If you’d like to ask questions, please check if the person has time. Guide dog handlers are often approached by people but don’t always have time to stop and chat.

Unfortunately, no, we do really appreciate the generosity seen with offers of puppies and dogs; however, we don’t accept donated dogs into our programme.
We have a specialised breeding programme where we work towards ensuring the consistent production of dogs with desirable traits for guide dog work.

The vast majority of our dogs are bred from our own specially selected stock, with a small percentage that are donated or exchanged from other organisations, so that only the very best dogs are added to the programme, in terms of both health and temperament that is required.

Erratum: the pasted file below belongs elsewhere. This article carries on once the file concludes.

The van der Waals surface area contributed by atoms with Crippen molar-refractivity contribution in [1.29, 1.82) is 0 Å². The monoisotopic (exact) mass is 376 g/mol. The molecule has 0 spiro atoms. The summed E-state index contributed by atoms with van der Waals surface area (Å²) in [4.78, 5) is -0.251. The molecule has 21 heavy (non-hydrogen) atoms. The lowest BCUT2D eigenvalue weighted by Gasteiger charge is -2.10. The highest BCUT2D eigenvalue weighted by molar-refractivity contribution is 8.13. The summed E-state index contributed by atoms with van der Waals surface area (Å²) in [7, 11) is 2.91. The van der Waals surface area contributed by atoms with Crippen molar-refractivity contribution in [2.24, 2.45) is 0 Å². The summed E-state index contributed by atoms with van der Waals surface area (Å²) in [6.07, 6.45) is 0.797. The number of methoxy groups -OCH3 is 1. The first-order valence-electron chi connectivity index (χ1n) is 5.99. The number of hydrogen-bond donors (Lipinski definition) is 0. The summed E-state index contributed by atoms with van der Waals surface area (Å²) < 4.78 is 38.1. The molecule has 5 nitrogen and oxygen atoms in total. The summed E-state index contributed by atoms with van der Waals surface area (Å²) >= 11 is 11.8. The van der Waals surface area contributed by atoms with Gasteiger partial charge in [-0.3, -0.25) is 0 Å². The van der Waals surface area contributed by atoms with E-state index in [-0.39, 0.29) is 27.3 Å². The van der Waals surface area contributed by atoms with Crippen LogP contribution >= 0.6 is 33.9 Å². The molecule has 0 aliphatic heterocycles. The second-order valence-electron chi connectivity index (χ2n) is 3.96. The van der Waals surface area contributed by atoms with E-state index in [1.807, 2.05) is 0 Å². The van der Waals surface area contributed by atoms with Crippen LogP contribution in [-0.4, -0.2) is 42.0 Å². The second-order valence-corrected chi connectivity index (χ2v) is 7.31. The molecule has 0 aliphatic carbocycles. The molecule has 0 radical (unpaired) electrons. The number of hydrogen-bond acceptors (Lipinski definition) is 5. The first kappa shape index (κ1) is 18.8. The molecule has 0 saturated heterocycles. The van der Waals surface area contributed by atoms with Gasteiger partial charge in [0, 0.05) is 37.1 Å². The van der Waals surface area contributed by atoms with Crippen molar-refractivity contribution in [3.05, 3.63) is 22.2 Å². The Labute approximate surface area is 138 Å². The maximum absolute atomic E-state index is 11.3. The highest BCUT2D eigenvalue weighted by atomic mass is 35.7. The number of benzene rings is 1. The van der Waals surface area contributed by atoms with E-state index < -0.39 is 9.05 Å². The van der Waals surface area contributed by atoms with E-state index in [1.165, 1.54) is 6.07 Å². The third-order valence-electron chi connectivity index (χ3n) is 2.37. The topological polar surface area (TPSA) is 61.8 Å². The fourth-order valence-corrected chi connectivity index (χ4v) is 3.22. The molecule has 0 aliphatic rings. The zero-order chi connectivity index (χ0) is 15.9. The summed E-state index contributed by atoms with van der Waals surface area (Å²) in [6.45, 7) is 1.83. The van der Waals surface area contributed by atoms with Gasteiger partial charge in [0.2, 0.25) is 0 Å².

Blind Low Vision NZ Guide Dogs is accredited by the International Guide Dog Federation (IGDF). This means our processes, systems and buildings – and importantly, dogs – are of a world-class standard.

Contact us

Our breeding and training centre is at 30 Mcvilly Rd, Manurewa, Auckland 2102 and is open Monday through Friday from 8.30am to 4.30pm.

Supporter Care

If you have a question about your donation, please contact our Supporter Care team on 0800 366 283 or email supportercare@blindlowvision.org.nz . Our Supporter Care team are available from 8.30am to 5pm, Monday through Friday.

Media enquiries

If you are a journalist, please contact our Marketing and Communications team on communications@blindlowvision.org.nz .

 

A Guide Dog Mobility Instructor is out training a guide dog. They are crossing at a pedestrian crossing and walking towards the camera.